[ 0.765198, 0.223891, -0.260052, -0.39715 ]

Result class

The Ruby methods as wrappers of GSL functions with the suffix “_e” return GSL::Sf::Result objects which contain the function values as well as error information.

Result instance methods


The goal of the library is to achieve double precision accuracy wherever possible. However the cost of evaluating some special functions to double precision can be significant, particularly where very high order terms are required. In these cases a mode argument allows the accuracy of the function to be reduced in order to improve performance. The following precision levels are available for the mode argument, given by Fixnum constants under the GSL module,

The approximate mode provides the fastest evaluation at the lowest accuracy.

Airy Functions and Derivatives

Derivatives of Airy Functions

Zeros of Airy Functions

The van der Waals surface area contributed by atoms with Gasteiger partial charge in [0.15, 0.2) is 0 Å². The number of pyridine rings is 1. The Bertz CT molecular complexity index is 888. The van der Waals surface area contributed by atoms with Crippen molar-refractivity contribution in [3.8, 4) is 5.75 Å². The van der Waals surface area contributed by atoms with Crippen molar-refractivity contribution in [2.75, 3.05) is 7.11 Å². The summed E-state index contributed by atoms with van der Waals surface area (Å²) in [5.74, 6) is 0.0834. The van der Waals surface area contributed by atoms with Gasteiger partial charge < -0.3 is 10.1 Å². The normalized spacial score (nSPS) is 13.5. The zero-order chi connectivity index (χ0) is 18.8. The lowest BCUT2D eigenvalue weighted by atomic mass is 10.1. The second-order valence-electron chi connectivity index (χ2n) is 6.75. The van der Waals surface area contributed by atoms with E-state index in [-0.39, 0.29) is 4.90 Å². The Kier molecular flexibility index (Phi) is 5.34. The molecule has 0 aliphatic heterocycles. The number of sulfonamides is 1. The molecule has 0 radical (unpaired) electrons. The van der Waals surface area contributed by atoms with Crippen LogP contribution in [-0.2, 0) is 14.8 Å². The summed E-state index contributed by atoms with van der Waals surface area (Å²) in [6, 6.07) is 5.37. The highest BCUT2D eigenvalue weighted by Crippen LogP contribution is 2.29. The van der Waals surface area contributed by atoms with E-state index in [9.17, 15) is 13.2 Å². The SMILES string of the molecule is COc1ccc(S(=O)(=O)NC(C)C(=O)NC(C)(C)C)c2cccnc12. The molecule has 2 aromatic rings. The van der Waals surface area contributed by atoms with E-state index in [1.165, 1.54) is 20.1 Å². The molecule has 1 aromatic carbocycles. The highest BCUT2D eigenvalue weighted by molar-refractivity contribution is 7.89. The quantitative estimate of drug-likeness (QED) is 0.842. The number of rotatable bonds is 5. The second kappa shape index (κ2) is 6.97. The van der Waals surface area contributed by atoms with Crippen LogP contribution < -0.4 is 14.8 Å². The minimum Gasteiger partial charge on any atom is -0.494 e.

Zeros of Derivatives of Airy Functions

Bessel Functions

Regular Cylindrical Bessel Functions

Irregular Cylindrical Bessel Functions

Regular Modified Cylindrical Bessel Functions

Irregular Modified Cylindrical Bessel Functions

Regular Spherical Bessel Functions

Irregular Spherical Bessel Functions

Regular Modified Spherical Bessel Functions

Irregular Modified Spherical Bessel Functions

Regular Bessel Function - Fractional Order

Irregular Bessel Functions - Fractional Order

Regular Modified Bessel Functions - Fractional Order

Irregular Modified Bessel Functions - Fractional Order

Zeros of Regular Bessel Functions

Clausen Functions

Coulomb Functions

Coulomb Wave Functions

Coulomb Wave Function Normalization Constant

Coupling Coefficients